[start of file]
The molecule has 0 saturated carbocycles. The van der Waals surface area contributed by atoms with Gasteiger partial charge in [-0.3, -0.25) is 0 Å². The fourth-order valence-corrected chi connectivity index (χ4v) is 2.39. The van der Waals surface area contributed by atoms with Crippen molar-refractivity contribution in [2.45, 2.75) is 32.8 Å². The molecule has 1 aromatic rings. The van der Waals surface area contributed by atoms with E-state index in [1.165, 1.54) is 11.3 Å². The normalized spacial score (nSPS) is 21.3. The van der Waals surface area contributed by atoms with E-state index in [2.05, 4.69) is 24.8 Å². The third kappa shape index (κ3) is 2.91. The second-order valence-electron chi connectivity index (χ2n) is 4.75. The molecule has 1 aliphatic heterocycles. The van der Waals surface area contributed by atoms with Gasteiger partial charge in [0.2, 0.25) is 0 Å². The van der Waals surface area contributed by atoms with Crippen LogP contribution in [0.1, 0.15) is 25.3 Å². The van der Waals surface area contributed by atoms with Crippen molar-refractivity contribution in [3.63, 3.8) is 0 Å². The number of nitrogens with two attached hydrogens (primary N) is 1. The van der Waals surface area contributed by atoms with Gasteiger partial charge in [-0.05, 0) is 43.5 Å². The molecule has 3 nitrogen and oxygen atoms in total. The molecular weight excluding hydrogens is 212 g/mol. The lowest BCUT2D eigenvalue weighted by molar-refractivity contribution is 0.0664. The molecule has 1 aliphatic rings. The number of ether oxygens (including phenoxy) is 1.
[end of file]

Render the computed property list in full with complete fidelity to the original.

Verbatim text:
The molecule has 0 saturated carbocycles. The van der Waals surface area contributed by atoms with Gasteiger partial charge in [-0.3, -0.25) is 0 Å². The fourth-order valence-corrected chi connectivity index (χ4v) is 2.39. The van der Waals surface area contributed by atoms with Crippen molar-refractivity contribution in [2.45, 2.75) is 32.8 Å². The molecule has 1 aromatic rings. The van der Waals surface area contributed by atoms with E-state index in [1.165, 1.54) is 11.3 Å². The normalized spacial score (nSPS) is 21.3. The van der Waals surface area contributed by atoms with E-state index in [2.05, 4.69) is 24.8 Å². The third kappa shape index (κ3) is 2.91. The second-order valence-electron chi connectivity index (χ2n) is 4.75. The molecule has 1 aliphatic heterocycles. The van der Waals surface area contributed by atoms with Gasteiger partial charge in [0.2, 0.25) is 0 Å². The van der Waals surface area contributed by atoms with Crippen LogP contribution in [0.1, 0.15) is 25.3 Å². The van der Waals surface area contributed by atoms with Crippen molar-refractivity contribution in [3.63, 3.8) is 0 Å². The number of nitrogens with two attached hydrogens (primary N) is 1. The van der Waals surface area contributed by atoms with Gasteiger partial charge in [-0.05, 0) is 43.5 Å². The molecule has 3 nitrogen and oxygen atoms in total. The molecular weight excluding hydrogens is 212 g/mol. The lowest BCUT2D eigenvalue weighted by molar-refractivity contribution is 0.0664. The molecule has 1 aliphatic rings. The number of ether oxygens (including phenoxy) is 1.